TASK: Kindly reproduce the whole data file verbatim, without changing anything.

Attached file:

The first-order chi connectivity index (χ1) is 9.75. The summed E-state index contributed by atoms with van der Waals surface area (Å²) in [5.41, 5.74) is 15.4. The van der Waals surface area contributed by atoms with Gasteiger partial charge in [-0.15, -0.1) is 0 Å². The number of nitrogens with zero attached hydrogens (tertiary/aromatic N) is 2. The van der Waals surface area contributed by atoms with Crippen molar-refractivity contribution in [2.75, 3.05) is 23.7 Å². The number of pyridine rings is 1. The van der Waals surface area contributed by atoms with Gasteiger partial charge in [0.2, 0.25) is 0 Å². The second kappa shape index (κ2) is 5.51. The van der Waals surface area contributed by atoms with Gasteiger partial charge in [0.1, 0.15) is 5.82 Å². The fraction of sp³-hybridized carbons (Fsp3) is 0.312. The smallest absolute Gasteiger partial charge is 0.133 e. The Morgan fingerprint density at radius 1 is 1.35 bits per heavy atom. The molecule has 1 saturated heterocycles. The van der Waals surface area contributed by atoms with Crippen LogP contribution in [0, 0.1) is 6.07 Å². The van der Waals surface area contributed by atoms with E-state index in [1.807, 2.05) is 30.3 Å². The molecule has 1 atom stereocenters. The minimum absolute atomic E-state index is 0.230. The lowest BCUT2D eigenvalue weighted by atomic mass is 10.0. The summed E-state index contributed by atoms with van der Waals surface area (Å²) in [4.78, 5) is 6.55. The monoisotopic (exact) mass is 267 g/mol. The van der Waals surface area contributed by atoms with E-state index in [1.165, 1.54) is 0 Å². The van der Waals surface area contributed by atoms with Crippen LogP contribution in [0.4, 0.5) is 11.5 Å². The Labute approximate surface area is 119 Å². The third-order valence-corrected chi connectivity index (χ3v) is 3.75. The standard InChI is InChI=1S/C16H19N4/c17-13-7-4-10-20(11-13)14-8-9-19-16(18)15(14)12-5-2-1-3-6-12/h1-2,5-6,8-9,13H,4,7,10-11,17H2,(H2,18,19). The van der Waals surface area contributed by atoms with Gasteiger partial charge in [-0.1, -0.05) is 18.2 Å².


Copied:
The first-order chi connectivity index (χ1) is 9.75. The summed E-state index contributed by atoms with van der Waals surface area (Å²) in [5.41, 5.74) is 15.4. The van der Waals surface area contributed by atoms with Gasteiger partial charge in [-0.15, -0.1) is 0 Å². The number of nitrogens with zero attached hydrogens (tertiary/aromatic N) is 2. The van der Waals surface area contributed by atoms with Crippen molar-refractivity contribution in [2.75, 3.05) is 23.7 Å². The number of pyridine rings is 1. The van der Waals surface area contributed by atoms with Gasteiger partial charge in [0.2, 0.25) is 0 Å². The second kappa shape index (κ2) is 5.51. The van der Waals surface area contributed by atoms with Gasteiger partial charge in [0.1, 0.15) is 5.82 Å². The fraction of sp³-hybridized carbons (Fsp3) is 0.312. The smallest absolute Gasteiger partial charge is 0.133 e. The Morgan fingerprint density at radius 1 is 1.35 bits per heavy atom. The molecule has 1 saturated heterocycles. The van der Waals surface area contributed by atoms with Crippen LogP contribution in [0, 0.1) is 6.07 Å². The van der Waals surface area contributed by atoms with E-state index in [1.807, 2.05) is 30.3 Å². The molecule has 1 atom stereocenters. The minimum absolute atomic E-state index is 0.230. The lowest BCUT2D eigenvalue weighted by atomic mass is 10.0. The summed E-state index contributed by atoms with van der Waals surface area (Å²) in [4.78, 5) is 6.55. The monoisotopic (exact) mass is 267 g/mol. The van der Waals surface area contributed by atoms with E-state index in [1.165, 1.54) is 0 Å². The van der Waals surface area contributed by atoms with Crippen LogP contribution in [0.4, 0.5) is 11.5 Å². The Labute approximate surface area is 119 Å². The third-order valence-corrected chi connectivity index (χ3v) is 3.75. The standard InChI is InChI=1S/C16H19N4/c17-13-7-4-10-20(11-13)14-8-9-19-16(18)15(14)12-5-2-1-3-6-12/h1-2,5-6,8-9,13H,4,7,10-11,17H2,(H2,18,19). The van der Waals surface area contributed by atoms with Gasteiger partial charge in [-0.1, -0.05) is 18.2 Å².